First assessment of Short-Lived Climate Pollutant emissions and mitigation opportunities in Dominican Republic published

Dominican Republic’s updated climate change commitment acknowledges the importance of actions on SLCPs and local air pollution and health benefits from climate change action.

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Santo Domingo, Dominican Republic
Santo Domingo, Dominican Republic. Photo by Jose Juan C.

Dominican Republic, the second largest Caribbean country, has a population of almost 11 million people. It is highly vulnerable to climate change as the result of sea-level rise, increased intensity of tropical storms, and changes in precipitation patterns. Dominican Republic itself makes a relatively small contribution to global climate change, with annual greenhouse gas emissions totalling 35 million tonnes in 2015. Despite this, in its recently updated Nationally Determined Contribution (NDC), Dominican Republic committed to reduce greenhouse gas emissions by 27% in 2030 compared with a baseline scenario, conditional on international support.

In major cities like the capital, Santo Domingo, citizens are exposed to levels of air pollution that exceed World Health Organisation (WHO) guidelines. According to WHO, in 2016 there were almost 3,000 premature deaths attributable to outdoor air pollution exposure in the Dominican Republic.

The issues of air pollution and climate change are closely linked for two reasons. Firstly, there is a large overlap in the sources of air pollutants and greenhouse gases. Secondly, a subset of pollutants, called short-lived climate pollutants (SLCPs) including black carbon, methane, tropospheric ozone and hydrofluorocarbons (HFCs), have direct effects on air pollution and human health, and are many times more powerful than carbon dioxide at warming the atmosphere.

In July 2021, a new assessment of SLCPs and integrated climate change and air pollution mitigation was published by the Dominican Republic National Council on Climate Change, the Dominican Republic Ministry of Environment, and the Stockholm Environment, as part of the Climate and Clean Air Coalition national planning project. The assessment quantifies, for the first time, the major sources of SLCPs and air pollutant emissions, alongside greenhouse gases, and provides an initial assessment of mitigation opportunities to achieve simultaneous climate and air quality benefits.

“This new assessment provides a reference point to understand the magnitude of SLCP and air pollutant emissions in Dominican Republic,” said Luz Alcantara of the National Council for Climate Change and the Clean Development Mechanism (NCCCCDM). “Now that we know the contribution of different emission sources of different pollutants, we can better target interventions to reduce them,” said Ruben Mesa, Ministry of Environment and Natural Resources.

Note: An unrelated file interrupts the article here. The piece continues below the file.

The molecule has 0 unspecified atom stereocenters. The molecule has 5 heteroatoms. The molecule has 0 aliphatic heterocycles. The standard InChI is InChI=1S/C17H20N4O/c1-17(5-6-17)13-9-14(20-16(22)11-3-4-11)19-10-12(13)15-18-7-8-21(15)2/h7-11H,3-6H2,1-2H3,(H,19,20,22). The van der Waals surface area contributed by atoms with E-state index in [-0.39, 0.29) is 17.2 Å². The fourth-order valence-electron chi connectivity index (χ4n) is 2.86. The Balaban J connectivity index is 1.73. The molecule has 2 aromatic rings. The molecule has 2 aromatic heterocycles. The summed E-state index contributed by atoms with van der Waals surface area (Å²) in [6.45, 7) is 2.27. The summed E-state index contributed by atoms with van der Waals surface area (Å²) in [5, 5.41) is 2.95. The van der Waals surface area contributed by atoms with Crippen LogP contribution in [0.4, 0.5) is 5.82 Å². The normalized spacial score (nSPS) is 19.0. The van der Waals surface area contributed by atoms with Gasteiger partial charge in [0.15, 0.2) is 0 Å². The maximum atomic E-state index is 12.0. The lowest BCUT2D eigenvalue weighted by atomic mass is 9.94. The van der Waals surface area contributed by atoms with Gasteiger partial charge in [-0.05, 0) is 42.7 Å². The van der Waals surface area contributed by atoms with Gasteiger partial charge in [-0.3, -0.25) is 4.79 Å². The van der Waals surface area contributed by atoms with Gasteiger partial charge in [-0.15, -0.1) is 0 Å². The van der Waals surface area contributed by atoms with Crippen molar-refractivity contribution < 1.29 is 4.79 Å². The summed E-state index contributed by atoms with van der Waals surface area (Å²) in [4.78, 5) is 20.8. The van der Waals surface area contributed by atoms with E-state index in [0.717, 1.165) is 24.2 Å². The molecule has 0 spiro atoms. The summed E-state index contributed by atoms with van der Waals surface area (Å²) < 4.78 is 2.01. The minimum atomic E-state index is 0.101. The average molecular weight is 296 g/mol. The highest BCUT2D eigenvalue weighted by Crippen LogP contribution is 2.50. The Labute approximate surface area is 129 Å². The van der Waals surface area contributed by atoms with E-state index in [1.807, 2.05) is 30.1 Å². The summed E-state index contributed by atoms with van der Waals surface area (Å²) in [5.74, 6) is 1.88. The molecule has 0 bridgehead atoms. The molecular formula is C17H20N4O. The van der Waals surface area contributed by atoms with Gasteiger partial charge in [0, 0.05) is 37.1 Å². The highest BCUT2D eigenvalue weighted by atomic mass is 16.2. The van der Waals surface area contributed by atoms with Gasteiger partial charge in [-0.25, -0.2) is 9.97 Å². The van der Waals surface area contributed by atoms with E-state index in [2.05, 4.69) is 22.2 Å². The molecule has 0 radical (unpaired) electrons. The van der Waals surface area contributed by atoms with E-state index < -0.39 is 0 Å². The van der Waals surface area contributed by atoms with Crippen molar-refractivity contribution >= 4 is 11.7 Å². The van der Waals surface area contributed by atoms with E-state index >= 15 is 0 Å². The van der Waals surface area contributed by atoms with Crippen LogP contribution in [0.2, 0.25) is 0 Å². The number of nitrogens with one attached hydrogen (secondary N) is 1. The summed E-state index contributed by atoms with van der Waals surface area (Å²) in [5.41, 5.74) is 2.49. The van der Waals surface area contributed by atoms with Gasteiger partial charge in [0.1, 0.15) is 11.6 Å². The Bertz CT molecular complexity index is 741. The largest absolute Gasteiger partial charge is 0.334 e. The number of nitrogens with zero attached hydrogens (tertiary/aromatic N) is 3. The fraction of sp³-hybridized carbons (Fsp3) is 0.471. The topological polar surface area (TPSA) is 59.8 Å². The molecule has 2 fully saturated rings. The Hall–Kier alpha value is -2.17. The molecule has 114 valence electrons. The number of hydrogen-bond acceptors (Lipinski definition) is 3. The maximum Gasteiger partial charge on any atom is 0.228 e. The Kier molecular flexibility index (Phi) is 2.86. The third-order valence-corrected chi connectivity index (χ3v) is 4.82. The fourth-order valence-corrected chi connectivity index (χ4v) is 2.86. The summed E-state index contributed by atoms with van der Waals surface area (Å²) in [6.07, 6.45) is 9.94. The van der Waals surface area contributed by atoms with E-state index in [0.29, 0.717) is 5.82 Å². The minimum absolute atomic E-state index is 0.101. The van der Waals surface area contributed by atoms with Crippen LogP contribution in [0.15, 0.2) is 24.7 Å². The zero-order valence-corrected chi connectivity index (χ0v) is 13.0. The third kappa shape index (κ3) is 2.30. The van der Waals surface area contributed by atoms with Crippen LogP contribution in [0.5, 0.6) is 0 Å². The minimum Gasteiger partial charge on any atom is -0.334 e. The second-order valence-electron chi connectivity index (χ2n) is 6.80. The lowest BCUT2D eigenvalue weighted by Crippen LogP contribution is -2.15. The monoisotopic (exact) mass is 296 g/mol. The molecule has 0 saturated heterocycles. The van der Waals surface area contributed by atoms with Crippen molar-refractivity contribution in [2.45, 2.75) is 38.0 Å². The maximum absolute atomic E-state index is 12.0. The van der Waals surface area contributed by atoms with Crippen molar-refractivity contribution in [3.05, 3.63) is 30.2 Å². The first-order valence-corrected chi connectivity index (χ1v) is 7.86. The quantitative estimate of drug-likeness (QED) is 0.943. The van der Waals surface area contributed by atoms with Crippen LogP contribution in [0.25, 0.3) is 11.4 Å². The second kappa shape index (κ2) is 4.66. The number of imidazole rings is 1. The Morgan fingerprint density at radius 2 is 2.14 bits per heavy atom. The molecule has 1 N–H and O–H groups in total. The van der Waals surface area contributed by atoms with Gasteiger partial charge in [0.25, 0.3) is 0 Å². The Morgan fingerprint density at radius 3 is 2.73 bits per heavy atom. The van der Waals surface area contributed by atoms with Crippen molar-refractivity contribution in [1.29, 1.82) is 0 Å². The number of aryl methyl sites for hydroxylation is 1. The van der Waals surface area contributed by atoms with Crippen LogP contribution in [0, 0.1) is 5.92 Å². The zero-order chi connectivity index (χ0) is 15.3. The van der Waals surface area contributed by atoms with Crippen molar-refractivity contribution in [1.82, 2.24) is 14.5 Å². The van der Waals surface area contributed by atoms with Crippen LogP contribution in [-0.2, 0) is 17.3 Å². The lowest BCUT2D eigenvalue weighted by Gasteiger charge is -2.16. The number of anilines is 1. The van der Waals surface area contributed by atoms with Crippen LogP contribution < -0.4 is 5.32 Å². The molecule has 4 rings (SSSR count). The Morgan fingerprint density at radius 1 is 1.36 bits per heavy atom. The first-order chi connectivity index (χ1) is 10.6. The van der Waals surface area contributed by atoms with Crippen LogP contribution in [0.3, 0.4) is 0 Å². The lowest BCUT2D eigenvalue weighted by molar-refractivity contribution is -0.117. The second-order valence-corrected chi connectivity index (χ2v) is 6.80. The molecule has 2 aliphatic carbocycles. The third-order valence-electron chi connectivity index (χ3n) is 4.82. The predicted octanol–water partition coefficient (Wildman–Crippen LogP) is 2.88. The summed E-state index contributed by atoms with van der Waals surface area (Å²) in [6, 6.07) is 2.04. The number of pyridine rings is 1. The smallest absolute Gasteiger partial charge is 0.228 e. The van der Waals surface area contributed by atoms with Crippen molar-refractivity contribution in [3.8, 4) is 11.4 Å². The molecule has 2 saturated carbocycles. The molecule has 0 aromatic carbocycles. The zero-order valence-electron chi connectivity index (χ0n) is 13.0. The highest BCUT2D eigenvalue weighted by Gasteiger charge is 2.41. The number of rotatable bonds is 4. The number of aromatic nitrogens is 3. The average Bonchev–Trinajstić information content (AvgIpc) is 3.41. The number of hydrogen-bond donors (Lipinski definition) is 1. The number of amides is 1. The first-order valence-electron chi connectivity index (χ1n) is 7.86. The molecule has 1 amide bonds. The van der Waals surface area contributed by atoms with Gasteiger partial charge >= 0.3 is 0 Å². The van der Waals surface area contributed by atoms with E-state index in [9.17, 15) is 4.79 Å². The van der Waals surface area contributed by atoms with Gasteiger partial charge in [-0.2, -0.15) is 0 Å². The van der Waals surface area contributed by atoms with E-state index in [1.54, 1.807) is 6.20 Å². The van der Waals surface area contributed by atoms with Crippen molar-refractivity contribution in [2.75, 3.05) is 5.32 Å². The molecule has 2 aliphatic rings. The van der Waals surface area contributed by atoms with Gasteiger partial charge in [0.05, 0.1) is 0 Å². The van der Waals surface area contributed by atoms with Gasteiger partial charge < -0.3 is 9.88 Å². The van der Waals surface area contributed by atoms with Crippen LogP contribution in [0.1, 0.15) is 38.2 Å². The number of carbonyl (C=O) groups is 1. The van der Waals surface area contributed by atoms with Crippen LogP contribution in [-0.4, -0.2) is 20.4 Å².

The assessment estimates that in 2018, Dominican Republic emitted 3.88 thousand tonnes of black carbon emissions. The largest contribution to these emissions came from the residential sector, including from cooking using wood and other solid fuels, from the open burning of waste, and from industry and transport. The residential sector is also a major source of other air pollutants, such as particulate matter (PM2.5) and nitrogen oxides (NOX), as well as greenhouse gases such as carbon dioxide (CO2).

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Contribution of different sources to emissions of SLCPs, air pollutants and GHGs in the Dominican Republic in 2018
Contribution of different sources to emissions of SLCPs, air pollutants and GHGs in the Dominican Republic in 2018

“The large overlap in the major sources of SLCPs, air pollutants and greenhouse gases provides a big opportunity for the development of strategies which achieve our international climate change commitments, while at the same time achieving local benefits for our citizens through reduced air pollution exposure, and improved public health,” said Silmer Gonzalez, Ministry of Environment and Natural Resources.

The assessment evaluated six actions for their potential to reduce greenhouse gases, such as increased renewable electricity generation, and renewing the vehicle fleet with less polluting vehicles. In addition to their reduction in carbon dioxide emissions, these measures were estimated to also reduce black carbon, particulate matter, and nitrogen oxides, leading to local air pollution benefits.

“As a result of this study, and the importance of SLCPs for climate change and air quality, the Dominican Republic highlighted in its 2021 NDC update that SLCPs will be reflected in its 2025 update,” said Alan Ramirez, NCCCCDM. “We look forward to continuing to work with the CCAC to continue to assess SLCP sources, mitigation options, and implementation pathways to maximise local health benefits from Dominican Republic’s climate actions.”

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